Alive is my favorite song.  And it is invariably my concert highlight.  But I had an emotional reaction I didn’t really expect (it’s not like I haven’t gotten it 15 other times).    Maybe it was the time away. Maybe it was the storm and stress of the last two years.  But it felt earned, like a victory, in a way I’m not sure it ever had before, even though that’s literally the core message of the song.  Pearl Jam concerts are quasi-spiritual experiences for me – vaguely out of body and otherworldly.  I am an atheist, this is much church, and I was so grateful for the chance to take communion with tens of thousands of other believers – even out there on the lawn, where I felt a powerful connection to the three huge, intoxicated men dancing and singing their heart out to every song, embracing the moment and taking advantage of the space given to them while respecting the boundaries of those around them. Or the stranger who had to high five me twice, he was just so overcome.  I didn’t know these people.  But their joy brought me joy.  And half way through Alive I started to cry just a little bit.

We’ve all come through a lot together, and every time we put something down there is more waiting to be carried. We are none of us through the trauma of the past two years, and more awaits us. But for a few hours I was fortunate enough to watch my favorite band go out there and be the best band in the world.   While they were playing none of that other stuff mattered, and when they were done, it mattered just a little less.

God I fucking love Pearl Jam.

Okay – some thoughts about the show:

The four-song slow start was interesting – it wasn’t an acoustic set, so it didn’t feel differentiated from the main show, but it was a good way to warm up the band (I’m guessing that’s the point?).   All the performances were great, and Hard to Imagine was an excellent transition into the explosive main set.  I generally prefer the studio takes of almost all Pearl Jam songs (the live performances are about the experience more than preferring the sound of them live), but Hard to Imagine really comes into its own live – so much more immediate, the outro more transformative.

The run from Animal through Quick Escape was ferocious.  I’m not sure if I could pick a highlight, but I was impressed with how intense Mind Your Manners was, and Quick Escape sounds incredible – the live version takes all the best elements of the album version and doubles down on them.

Retrograde was interesting.  The main block of the song had a grandeur and importance that the studio version wants to have but couldn’t quite pull off.   And Eddie clearly wants to find a way to translate the transcendent outro into a live setting, but we couldn’t’ quite get there. The band sounded great, but Eddie was really looking for the audience to lift the ‘hear the sound’ part, and it’s probably just too soon.  A tour of Eddie going for broke during that sequence might create an organic audience call and response, but it won’t work right out the gate.  It’s too new to generate that kind of emotional investment in the audience.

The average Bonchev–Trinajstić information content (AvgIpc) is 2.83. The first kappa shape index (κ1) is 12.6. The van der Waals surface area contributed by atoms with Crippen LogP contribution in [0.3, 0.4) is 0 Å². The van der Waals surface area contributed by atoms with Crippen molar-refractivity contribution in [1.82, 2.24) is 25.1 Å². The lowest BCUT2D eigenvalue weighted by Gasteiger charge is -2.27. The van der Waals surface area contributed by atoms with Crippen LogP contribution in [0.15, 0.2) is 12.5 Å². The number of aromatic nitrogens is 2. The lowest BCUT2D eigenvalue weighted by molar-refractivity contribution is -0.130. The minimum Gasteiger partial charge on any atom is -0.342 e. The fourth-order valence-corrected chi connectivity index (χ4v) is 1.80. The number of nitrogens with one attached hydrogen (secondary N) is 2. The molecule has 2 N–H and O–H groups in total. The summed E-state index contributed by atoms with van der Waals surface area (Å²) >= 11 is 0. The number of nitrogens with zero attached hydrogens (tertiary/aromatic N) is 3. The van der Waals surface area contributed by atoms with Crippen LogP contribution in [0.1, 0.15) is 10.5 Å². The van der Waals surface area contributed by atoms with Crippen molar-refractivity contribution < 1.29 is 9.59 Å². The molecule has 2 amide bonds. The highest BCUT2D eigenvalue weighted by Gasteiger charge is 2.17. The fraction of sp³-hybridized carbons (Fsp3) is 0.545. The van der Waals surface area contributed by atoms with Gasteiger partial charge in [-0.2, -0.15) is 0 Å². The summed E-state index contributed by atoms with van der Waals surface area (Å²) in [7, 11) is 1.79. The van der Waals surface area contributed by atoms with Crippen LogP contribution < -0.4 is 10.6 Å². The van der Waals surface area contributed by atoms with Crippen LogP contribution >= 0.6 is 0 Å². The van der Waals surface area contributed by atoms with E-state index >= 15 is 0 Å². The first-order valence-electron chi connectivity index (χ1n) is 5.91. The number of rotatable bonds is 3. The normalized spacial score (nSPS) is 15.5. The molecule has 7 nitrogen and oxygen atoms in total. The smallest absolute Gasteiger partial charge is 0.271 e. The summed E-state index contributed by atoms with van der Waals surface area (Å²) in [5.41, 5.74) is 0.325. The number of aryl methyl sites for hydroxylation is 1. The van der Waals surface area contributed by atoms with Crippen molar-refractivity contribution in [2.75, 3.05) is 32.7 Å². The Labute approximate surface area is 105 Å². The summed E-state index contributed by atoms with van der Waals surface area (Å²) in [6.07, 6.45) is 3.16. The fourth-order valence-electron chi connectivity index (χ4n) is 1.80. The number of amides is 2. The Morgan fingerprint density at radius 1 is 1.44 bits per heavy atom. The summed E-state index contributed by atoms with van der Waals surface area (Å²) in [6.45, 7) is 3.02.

Who Ever Said sounded great – as did Why Go and Porch (and Eruption was fun).  The main set was pretty relentless once it got going. Retrograde was the only real cool down moment (maybe the Modern Girl tag).  And everyone was into everything.  Why Go may have been the highlight of the back end of the set, though MFC had an edge I didn’t expect, and it was nice to hear the Untitled improv. It had been a long time.

The encore was one surprise after another. Inside Job had an unexpected sweep to it, though if I remember it was also more impressive live than on the record back when I heard it on the 06 tour. Getting Breath and Leash (and the stories behind the requests) in one night was incredible. Crazy Mary had a great Boom solo, Alive was the cathartic triumph it always is, and they went hard on Rocking in the Free World. Looks like that was an audible from Yellow Ledbetter, and that was the right call.  This wasn’t an audience that needed a cool down.  The band left everything on the stage, and we stayed with them right until the end.

Amazing show.  I also got to finally meet B, who is a lovely young man.    

Tuesday, September 13, 2022

Pearl Jam in Camden

Credit: Karen Loria


Mike McCready on Osbourne's "Immortal"

This week, Ozzy Osbourne released a visualizer video for his single, "Immortal," from the album Patient Number 9, which includes Mike McCready on lead guitar.

Patient Number 9 is available for purchase at